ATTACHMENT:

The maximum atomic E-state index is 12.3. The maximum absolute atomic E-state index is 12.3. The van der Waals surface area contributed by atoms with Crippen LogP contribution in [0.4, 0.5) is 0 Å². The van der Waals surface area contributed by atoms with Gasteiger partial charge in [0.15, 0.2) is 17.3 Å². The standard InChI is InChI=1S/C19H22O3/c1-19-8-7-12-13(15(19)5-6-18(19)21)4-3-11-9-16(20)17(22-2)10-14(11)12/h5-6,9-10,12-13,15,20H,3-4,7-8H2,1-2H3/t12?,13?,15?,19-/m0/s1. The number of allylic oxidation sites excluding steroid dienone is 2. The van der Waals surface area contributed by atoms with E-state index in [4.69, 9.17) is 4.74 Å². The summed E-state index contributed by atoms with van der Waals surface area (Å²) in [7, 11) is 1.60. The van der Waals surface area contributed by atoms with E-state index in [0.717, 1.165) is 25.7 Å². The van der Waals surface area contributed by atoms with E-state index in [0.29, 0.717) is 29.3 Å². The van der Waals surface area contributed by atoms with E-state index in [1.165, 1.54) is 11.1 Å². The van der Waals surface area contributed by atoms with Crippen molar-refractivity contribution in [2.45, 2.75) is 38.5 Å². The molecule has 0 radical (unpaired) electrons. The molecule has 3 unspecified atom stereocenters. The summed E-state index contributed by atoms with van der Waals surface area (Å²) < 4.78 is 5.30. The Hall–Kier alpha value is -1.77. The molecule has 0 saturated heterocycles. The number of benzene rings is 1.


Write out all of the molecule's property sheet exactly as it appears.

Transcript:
The maximum atomic E-state index is 12.3. The maximum absolute atomic E-state index is 12.3. The van der Waals surface area contributed by atoms with Crippen LogP contribution in [0.4, 0.5) is 0 Å². The van der Waals surface area contributed by atoms with Gasteiger partial charge in [0.15, 0.2) is 17.3 Å². The standard InChI is InChI=1S/C19H22O3/c1-19-8-7-12-13(15(19)5-6-18(19)21)4-3-11-9-16(20)17(22-2)10-14(11)12/h5-6,9-10,12-13,15,20H,3-4,7-8H2,1-2H3/t12?,13?,15?,19-/m0/s1. The number of allylic oxidation sites excluding steroid dienone is 2. The van der Waals surface area contributed by atoms with E-state index in [4.69, 9.17) is 4.74 Å². The summed E-state index contributed by atoms with van der Waals surface area (Å²) in [7, 11) is 1.60. The van der Waals surface area contributed by atoms with E-state index in [0.717, 1.165) is 25.7 Å². The van der Waals surface area contributed by atoms with E-state index in [0.29, 0.717) is 29.3 Å². The van der Waals surface area contributed by atoms with E-state index in [1.165, 1.54) is 11.1 Å². The van der Waals surface area contributed by atoms with Crippen molar-refractivity contribution in [2.45, 2.75) is 38.5 Å². The molecule has 0 radical (unpaired) electrons. The molecule has 3 unspecified atom stereocenters. The summed E-state index contributed by atoms with van der Waals surface area (Å²) < 4.78 is 5.30. The Hall–Kier alpha value is -1.77. The molecule has 0 saturated heterocycles. The number of benzene rings is 1.